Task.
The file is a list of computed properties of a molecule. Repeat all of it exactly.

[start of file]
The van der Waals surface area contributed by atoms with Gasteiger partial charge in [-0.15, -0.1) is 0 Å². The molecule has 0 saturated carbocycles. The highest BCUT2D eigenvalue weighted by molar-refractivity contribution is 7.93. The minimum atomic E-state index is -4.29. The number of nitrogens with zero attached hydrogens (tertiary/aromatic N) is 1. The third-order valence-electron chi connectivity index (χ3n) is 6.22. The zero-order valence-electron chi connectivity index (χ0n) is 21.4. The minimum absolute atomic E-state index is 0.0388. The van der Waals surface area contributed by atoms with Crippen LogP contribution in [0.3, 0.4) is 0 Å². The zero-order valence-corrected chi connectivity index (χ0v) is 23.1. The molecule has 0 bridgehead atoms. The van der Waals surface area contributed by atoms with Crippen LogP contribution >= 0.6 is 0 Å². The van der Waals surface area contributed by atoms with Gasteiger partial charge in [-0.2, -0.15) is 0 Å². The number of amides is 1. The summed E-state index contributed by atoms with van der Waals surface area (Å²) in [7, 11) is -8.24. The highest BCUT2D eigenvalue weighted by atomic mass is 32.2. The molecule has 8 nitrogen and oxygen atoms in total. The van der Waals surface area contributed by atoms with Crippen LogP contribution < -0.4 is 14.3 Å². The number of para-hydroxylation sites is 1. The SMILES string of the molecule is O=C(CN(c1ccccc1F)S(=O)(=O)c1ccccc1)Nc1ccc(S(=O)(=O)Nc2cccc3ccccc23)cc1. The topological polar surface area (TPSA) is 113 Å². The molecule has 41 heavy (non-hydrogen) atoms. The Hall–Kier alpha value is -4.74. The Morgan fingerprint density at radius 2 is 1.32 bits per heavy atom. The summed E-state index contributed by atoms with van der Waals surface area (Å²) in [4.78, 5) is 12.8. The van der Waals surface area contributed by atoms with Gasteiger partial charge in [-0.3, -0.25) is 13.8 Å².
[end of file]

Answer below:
The van der Waals surface area contributed by atoms with Gasteiger partial charge in [-0.15, -0.1) is 0 Å². The molecule has 0 saturated carbocycles. The highest BCUT2D eigenvalue weighted by molar-refractivity contribution is 7.93. The minimum atomic E-state index is -4.29. The number of nitrogens with zero attached hydrogens (tertiary/aromatic N) is 1. The third-order valence-electron chi connectivity index (χ3n) is 6.22. The zero-order valence-electron chi connectivity index (χ0n) is 21.4. The minimum absolute atomic E-state index is 0.0388. The van der Waals surface area contributed by atoms with Crippen LogP contribution in [0.3, 0.4) is 0 Å². The zero-order valence-corrected chi connectivity index (χ0v) is 23.1. The molecule has 0 bridgehead atoms. The van der Waals surface area contributed by atoms with Crippen LogP contribution >= 0.6 is 0 Å². The van der Waals surface area contributed by atoms with Gasteiger partial charge in [-0.2, -0.15) is 0 Å². The number of amides is 1. The summed E-state index contributed by atoms with van der Waals surface area (Å²) in [7, 11) is -8.24. The highest BCUT2D eigenvalue weighted by atomic mass is 32.2. The molecule has 8 nitrogen and oxygen atoms in total. The van der Waals surface area contributed by atoms with Crippen LogP contribution < -0.4 is 14.3 Å². The number of para-hydroxylation sites is 1. The SMILES string of the molecule is O=C(CN(c1ccccc1F)S(=O)(=O)c1ccccc1)Nc1ccc(S(=O)(=O)Nc2cccc3ccccc23)cc1. The topological polar surface area (TPSA) is 113 Å². The molecule has 41 heavy (non-hydrogen) atoms. The Hall–Kier alpha value is -4.74. The Morgan fingerprint density at radius 2 is 1.32 bits per heavy atom. The summed E-state index contributed by atoms with van der Waals surface area (Å²) in [4.78, 5) is 12.8. The van der Waals surface area contributed by atoms with Gasteiger partial charge in [-0.3, -0.25) is 13.8 Å².